In an article to be published in the Jan. 5 edition of the New England Journal of Medicine, a Henry Ford Hospital critical care medicine physician describes in candid detail about how her own near-death experience inspired an organizational campaign to help health professionals communicate more effectively and demonstrate more empathy to their patients.
Rana Awdish, M.D., director of the hospital's Pulmonary Hypertension Program, writes in "A View from the Edge: Creating a Culture of Caring" that as a patient "I learned that though we do many difficult, technical things so perfectly right, we fail our patients in many ways."
In 2008 Dr. Awdish nearly died when a tumor ruptured in her liver, leading to multisystem organ failure. The care team worked frantically to save her but could not save the baby she was carrying. Her recovery would include five major surgeries and multiple hospitalizations in intensive care. She also experienced something unexpected: a kind of casual indifference.
"I was privy to failures that I'd been blind to as a clinician," she says. "There were disturbing deficits in communication, dis-coordinated care, occasionally an apparently complete absence of empathy. I recognized myself in many of those failures."
Dr. Awdish says her patient experience inspired her to champion a shift in culture for helping health professionals talk more effectively with their patients at Henry Ford Hospital and throughout its parent organization, the Detroit-based Henry Ford Health System. She used her experience to drive home the point to leaders and others that "everything matters, always. Every person, every time."
Henry Ford's Physician Communication and Peer Support curriculum, launched in 2013, is guided by empathy and compassion, beginning with an understanding of what matters most to patients and aligning them with patient values. It's geared for physicians, residents, fellows, nurses and other health professionals. Courses include:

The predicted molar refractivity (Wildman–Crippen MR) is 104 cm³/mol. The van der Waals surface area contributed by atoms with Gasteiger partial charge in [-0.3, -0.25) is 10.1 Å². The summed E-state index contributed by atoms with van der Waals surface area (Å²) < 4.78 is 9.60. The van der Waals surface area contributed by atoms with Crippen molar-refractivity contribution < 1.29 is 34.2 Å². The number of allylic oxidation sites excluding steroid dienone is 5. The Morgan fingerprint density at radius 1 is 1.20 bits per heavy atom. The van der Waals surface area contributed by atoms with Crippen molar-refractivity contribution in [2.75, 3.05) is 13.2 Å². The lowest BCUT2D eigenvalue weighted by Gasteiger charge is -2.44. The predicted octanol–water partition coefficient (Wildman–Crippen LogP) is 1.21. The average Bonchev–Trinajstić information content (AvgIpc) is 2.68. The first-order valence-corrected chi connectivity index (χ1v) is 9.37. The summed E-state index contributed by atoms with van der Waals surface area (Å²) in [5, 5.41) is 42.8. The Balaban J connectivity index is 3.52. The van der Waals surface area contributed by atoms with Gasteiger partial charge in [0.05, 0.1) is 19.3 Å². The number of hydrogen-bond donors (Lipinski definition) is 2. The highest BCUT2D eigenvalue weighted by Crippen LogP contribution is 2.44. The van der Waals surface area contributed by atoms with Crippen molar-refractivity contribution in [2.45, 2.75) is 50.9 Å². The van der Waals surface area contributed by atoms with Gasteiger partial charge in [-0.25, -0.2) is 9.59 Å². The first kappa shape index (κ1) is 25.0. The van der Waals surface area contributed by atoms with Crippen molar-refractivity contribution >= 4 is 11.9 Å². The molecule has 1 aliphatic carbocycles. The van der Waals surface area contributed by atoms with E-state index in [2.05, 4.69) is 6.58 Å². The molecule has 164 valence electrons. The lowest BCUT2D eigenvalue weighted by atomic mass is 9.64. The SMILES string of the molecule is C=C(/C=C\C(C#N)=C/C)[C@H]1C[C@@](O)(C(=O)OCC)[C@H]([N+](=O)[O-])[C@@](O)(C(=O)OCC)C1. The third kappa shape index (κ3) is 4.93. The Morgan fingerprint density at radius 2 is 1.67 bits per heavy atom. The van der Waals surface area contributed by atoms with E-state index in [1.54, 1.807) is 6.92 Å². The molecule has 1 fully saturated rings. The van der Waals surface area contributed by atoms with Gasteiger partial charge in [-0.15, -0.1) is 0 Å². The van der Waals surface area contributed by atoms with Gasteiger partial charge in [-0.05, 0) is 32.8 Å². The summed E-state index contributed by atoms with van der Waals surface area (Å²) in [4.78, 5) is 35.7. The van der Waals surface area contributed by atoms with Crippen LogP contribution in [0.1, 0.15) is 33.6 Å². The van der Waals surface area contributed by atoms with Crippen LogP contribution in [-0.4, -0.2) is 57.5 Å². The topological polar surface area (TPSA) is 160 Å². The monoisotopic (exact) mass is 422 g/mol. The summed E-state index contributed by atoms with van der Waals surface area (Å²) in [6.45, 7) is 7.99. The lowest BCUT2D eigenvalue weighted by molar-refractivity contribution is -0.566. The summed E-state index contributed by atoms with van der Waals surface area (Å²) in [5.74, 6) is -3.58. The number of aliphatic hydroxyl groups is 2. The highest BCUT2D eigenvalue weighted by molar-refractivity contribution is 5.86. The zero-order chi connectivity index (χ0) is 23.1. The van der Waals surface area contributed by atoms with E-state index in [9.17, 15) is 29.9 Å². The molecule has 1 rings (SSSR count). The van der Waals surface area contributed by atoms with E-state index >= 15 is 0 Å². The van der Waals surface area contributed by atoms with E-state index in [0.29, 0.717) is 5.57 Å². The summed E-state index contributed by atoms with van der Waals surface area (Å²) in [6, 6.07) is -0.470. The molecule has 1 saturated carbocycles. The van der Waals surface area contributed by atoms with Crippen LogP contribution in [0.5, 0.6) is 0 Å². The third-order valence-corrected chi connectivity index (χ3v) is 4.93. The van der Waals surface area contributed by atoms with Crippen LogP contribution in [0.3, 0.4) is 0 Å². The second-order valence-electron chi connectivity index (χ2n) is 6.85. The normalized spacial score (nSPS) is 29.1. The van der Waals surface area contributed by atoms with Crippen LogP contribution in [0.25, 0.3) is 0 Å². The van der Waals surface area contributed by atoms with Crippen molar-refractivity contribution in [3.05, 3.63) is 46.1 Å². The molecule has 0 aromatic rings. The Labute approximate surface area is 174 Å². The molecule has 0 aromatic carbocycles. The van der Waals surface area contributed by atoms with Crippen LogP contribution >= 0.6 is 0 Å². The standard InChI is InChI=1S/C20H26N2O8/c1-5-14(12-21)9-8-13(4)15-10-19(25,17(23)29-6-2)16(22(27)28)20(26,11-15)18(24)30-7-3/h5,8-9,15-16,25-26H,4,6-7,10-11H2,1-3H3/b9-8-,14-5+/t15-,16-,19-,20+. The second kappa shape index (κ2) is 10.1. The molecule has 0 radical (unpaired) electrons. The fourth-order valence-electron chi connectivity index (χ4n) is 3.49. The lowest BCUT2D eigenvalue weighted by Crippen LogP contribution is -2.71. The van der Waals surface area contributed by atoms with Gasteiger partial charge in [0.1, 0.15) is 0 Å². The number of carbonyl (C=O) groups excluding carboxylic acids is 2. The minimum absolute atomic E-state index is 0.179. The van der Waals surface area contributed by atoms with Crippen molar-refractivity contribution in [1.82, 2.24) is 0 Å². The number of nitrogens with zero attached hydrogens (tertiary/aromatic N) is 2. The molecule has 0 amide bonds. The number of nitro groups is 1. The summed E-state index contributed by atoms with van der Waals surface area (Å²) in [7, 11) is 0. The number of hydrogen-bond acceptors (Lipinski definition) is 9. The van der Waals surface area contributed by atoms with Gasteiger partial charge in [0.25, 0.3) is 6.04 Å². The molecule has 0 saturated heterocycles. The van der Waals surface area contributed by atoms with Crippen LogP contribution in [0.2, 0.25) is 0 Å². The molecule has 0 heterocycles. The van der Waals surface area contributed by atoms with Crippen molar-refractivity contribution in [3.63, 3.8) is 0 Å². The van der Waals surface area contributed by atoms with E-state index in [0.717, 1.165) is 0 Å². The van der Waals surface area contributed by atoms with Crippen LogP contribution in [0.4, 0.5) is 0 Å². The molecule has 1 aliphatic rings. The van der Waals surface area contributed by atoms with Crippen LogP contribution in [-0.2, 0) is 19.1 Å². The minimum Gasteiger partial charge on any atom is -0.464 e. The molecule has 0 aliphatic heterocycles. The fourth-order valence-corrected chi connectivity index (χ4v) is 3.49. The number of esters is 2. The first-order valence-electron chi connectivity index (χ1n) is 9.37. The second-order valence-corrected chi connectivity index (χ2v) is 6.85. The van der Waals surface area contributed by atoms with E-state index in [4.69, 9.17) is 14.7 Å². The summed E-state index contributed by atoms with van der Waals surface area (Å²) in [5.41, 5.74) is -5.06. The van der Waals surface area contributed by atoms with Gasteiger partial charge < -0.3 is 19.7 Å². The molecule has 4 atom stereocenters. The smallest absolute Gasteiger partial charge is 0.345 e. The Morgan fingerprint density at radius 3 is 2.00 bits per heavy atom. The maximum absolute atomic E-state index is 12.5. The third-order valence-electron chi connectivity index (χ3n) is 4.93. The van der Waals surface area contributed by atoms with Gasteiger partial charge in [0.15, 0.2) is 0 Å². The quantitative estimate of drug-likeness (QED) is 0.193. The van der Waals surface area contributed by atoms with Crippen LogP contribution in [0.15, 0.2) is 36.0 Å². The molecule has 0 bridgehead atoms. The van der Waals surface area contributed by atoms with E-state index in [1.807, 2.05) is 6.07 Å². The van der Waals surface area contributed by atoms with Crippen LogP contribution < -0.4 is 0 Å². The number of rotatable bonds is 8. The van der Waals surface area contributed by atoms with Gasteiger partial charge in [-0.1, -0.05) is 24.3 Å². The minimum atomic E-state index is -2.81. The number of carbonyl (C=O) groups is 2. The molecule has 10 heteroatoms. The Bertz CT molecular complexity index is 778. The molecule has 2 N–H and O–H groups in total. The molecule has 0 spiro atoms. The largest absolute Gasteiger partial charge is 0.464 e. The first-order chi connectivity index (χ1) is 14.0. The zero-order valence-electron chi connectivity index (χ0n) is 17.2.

• CLEAR Conversations. CLEAR stands for Connect, Listen, Empathize, Align and Respect. A course in which health care workers test their communication skills in stimulated conversation exercises with Detroit-based improvisational actors who portray patients and family members. It teaches how to navigate difficult questions and respond to expressions of emotion. These exercises are videotaped, allowing for immediate feedback. A mobile app offers easy access to tips and videos for effective communication.
• A skilled communication workshop based on the 4 Habits of Effective Physician Communication model.
• Real-time shadowing. A trained observer shadows the provider during a series of patient interactions. Best practice behaviors and empathic communication skills are evaluated, and best practice feedback is shared during a one-on-one debriefing.
• New-hire orientation, during which employees are taught their value and purpose within the organization, not just to their job. Discussions emphasize learning to recognize avoidable and unavoidable forms of patient suffering. New employees are tasked with reducing avoidable suffering.
"My experience changed me," says Dr. Awdish, who also serves as medical director of Care Experience, which directs the patient communications initiative across the health system. "It changed my vision of what I wanted our organization to be, to embody."
She says her experience is a teachable moment across the spectrum of health care as the focus shifts to respecting patients as more than just someone with an illness or disease.
"By focusing on our missteps, we can ensure that the path ahead is one of compassionate, coordinated care," Dr. Awdish says. "When we are ashamed, we can't tell our stories. In the wake of painful experience, we all seek meaning. It is the human thing to do, but it is also the job of great organizations. The stories we tell do more than restore our faith in ourselves. They have the power to transform."
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